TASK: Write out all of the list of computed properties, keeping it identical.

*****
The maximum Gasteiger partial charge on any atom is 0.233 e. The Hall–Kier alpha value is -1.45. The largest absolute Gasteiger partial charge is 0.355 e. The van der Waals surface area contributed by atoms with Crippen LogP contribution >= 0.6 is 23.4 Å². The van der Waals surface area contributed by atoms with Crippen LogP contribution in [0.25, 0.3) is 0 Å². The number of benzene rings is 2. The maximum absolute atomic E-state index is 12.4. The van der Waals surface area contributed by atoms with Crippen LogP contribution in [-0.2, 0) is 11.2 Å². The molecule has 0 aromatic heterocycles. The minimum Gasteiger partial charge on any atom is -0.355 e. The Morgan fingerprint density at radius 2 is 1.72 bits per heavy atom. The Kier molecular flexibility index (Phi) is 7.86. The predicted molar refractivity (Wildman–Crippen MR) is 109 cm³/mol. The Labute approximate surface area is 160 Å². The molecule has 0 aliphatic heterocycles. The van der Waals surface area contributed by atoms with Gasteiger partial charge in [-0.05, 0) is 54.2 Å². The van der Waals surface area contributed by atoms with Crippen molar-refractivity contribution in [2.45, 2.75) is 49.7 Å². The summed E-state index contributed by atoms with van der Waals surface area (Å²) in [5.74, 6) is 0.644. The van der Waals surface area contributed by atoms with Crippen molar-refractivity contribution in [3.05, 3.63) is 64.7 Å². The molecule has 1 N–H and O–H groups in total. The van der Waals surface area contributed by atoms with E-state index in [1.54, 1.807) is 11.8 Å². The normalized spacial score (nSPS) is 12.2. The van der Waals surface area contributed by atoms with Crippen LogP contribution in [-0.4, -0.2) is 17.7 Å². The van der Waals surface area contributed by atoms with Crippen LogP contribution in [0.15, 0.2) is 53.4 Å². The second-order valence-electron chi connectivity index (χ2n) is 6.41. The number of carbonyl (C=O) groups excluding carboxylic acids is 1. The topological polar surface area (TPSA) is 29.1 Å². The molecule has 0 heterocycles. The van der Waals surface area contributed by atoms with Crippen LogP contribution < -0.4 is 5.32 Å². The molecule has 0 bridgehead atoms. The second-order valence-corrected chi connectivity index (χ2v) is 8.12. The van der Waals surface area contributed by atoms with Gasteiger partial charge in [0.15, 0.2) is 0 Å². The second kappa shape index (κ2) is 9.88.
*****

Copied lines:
The maximum Gasteiger partial charge on any atom is 0.233 e. The Hall–Kier alpha value is -1.45. The largest absolute Gasteiger partial charge is 0.355 e. The van der Waals surface area contributed by atoms with Crippen LogP contribution >= 0.6 is 23.4 Å². The van der Waals surface area contributed by atoms with Crippen LogP contribution in [0.25, 0.3) is 0 Å². The number of benzene rings is 2. The maximum absolute atomic E-state index is 12.4. The van der Waals surface area contributed by atoms with Crippen LogP contribution in [-0.2, 0) is 11.2 Å². The molecule has 0 aromatic heterocycles. The minimum Gasteiger partial charge on any atom is -0.355 e. The Morgan fingerprint density at radius 2 is 1.72 bits per heavy atom. The Kier molecular flexibility index (Phi) is 7.86. The predicted molar refractivity (Wildman–Crippen MR) is 109 cm³/mol. The Labute approximate surface area is 160 Å². The molecule has 0 aliphatic heterocycles. The van der Waals surface area contributed by atoms with Gasteiger partial charge in [-0.05, 0) is 54.2 Å². The van der Waals surface area contributed by atoms with Crippen molar-refractivity contribution in [2.45, 2.75) is 49.7 Å². The summed E-state index contributed by atoms with van der Waals surface area (Å²) in [5.74, 6) is 0.644. The van der Waals surface area contributed by atoms with Crippen molar-refractivity contribution in [3.05, 3.63) is 64.7 Å². The molecule has 1 N–H and O–H groups in total. The van der Waals surface area contributed by atoms with E-state index in [1.54, 1.807) is 11.8 Å². The normalized spacial score (nSPS) is 12.2. The van der Waals surface area contributed by atoms with Crippen LogP contribution in [-0.4, -0.2) is 17.7 Å². The van der Waals surface area contributed by atoms with Crippen LogP contribution in [0.15, 0.2) is 53.4 Å². The second-order valence-electron chi connectivity index (χ2n) is 6.41. The number of carbonyl (C=O) groups excluding carboxylic acids is 1. The topological polar surface area (TPSA) is 29.1 Å². The molecule has 0 heterocycles. The van der Waals surface area contributed by atoms with Crippen LogP contribution < -0.4 is 5.32 Å². The molecule has 0 bridgehead atoms. The second-order valence-corrected chi connectivity index (χ2v) is 8.12. The van der Waals surface area contributed by atoms with Gasteiger partial charge in [0.15, 0.2) is 0 Å². The second kappa shape index (κ2) is 9.88.